The concept behind BEAD is like the rosary bead/prayer bead, where there is a certain language that corresponds to a certain object. A Hail Mary corresponds to the bead on the string, and you pray the Hail Mary in a very specific way. You can't improvise. It is litany. Someone created a specific phrasing for that prayer and it forges an eternal link between object and utterance. BEAD = HAIL MARY. And the string literally holds the objects (beads) together, but it also holds the language(s) together in a more metaphysical sense. So what would it mean to create a language for a different object (not a bead, but a deer) and what is the "string" that holds the me-bead next to the deer-bead? It's almost a question of "Why am I drawn to the things I am drawn to? Why am I being brought to them?" And to answer the questions will require you to repeat a lot of terms and the language you use to describe it all sort of compounds upon itself and it sounds like you are talking in circles—well guess what? That sort of thing is what makes for good poetry! repetition! repeated sounds! parallel syntax! patterns, then breaking of patterns.
“[P]rolixity [too many words] is the surest way to achieve quasi-intelligibility but its riddling effect can be produced by other means...metaphor, syntactical/lexical high-spiritedness, pronounced sound patterning, parataxis—anything that serves to complicate the uptake, slow the flow, & draw attention to the language itself before that which it indicates.” —Timothy Donnelly
The riddle is an intriguing exercise in metaphor in which the tenor (referring to the concept, object, or person meant) is obscured from the interlocutor with only a flimsy vehicle (the image that carries the weight of the comparison) standing in as a point of partial resemblance. If a horn is like a holy person, it is only because both share in a third, triangulated point as objects inscribed by elevation (the horn extends vertically upward, mimicking the transcendence of man to the divine). We could say that horn = holy by means of elevation, i.e., A = C by means of B. Water = bone by means of iceberg. A three-legged creature = an old man by means of cane. The uptake of C by A is complicated, slowed, by its insistence on an analog, B. So if one seems to have a hard time talking directly about the thing on his mind, perhaps it is because such a thing is hidden or severed from him and the world is but a seemingly infinite series of vehicles of which life is a trial-and-error process of illumination and solution.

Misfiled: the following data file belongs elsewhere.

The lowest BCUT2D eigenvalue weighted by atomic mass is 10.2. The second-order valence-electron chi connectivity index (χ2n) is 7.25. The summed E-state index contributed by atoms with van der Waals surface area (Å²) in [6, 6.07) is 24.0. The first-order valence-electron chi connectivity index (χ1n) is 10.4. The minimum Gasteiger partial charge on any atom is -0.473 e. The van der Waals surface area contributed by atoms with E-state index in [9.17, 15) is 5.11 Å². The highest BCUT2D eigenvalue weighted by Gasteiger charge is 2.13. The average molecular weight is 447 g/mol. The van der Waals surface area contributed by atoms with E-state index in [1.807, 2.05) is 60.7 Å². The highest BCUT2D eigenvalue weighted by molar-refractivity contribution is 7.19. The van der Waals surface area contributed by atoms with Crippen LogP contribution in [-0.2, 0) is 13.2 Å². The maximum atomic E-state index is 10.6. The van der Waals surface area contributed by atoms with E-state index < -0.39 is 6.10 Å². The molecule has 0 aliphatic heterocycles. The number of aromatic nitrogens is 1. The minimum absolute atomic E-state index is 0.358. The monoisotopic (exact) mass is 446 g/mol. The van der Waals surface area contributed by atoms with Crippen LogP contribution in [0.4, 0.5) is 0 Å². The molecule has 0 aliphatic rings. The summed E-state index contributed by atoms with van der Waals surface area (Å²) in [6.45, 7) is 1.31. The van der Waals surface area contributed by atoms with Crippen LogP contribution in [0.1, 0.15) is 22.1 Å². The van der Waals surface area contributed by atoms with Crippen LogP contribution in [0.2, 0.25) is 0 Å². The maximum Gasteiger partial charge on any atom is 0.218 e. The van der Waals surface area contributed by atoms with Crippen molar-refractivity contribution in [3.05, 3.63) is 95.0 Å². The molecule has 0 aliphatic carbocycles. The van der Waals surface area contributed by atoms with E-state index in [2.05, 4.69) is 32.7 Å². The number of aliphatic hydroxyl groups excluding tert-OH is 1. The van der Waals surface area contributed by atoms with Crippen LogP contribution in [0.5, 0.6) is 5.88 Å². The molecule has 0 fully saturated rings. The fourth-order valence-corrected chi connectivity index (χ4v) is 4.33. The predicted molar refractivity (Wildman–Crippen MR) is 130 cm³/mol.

The planets orbit the sun not in a circle, but in an ellipse. And the speed at which they move, Kepler learned, changes based on their proximity to one of the elliptical foci. When a body is close to a focus, the body moves quickly, gliding over great distances on the perimeter a few long skates at a time. But when the body is far away from the focus, it moves slowly and traverses the perimeter inch by lowly inch. The Second Law tells us that despite the energy and speed of the former and the lethargy and pace of the latter, each sweeps out equal portions of area in equal time, which suggests that getting close to the subject is as important as being close to it, and that most of our time will be spent on the edge but this does not make it wasted time. The empty space between us and our focus is there at all times.
A unique and defining experience of the 21st century is, in essence, making the important distinction between the real and the apparent, the original and the derivative, the physis (that which has a beginning in itself) and the techne (that which has a beginning in another). Though these objects of techne can often be 'made' to seem and feel very much like objects of physis (consider, for instance, some of the great technological achievements of our era: cloned cells, artificial intelligence, genetically altered food), despite this, the human being possesses a deep and abiding, perhaps even hardwired, commitment to maintaining the distinction between the truth and its, even very close, approximation, and perhaps, too, as a result, a remarkable evolutionary ability to sense instances of the blurring of these terms even when the actual distinction may be difficult (or impossible) for them to make. Navigating the fine line between these categories, it seems, is a uniquely human experience made even more unique given our technological epoch. —physis, Leigh Johnson
Michael Gossett is an arts grants archivist for the Andrew W. Mellon Foundation and a books editor for Thought Catalog. His series of conceptual poetry reviews have appeared in The Volta 365 and his conceptual poems have appeared in broadside form through Black Aggie Press and in the The Found Poetry Review, Happy Dog Mom Lit Journal, and Let People Poems. He lives in Astoria, Queens.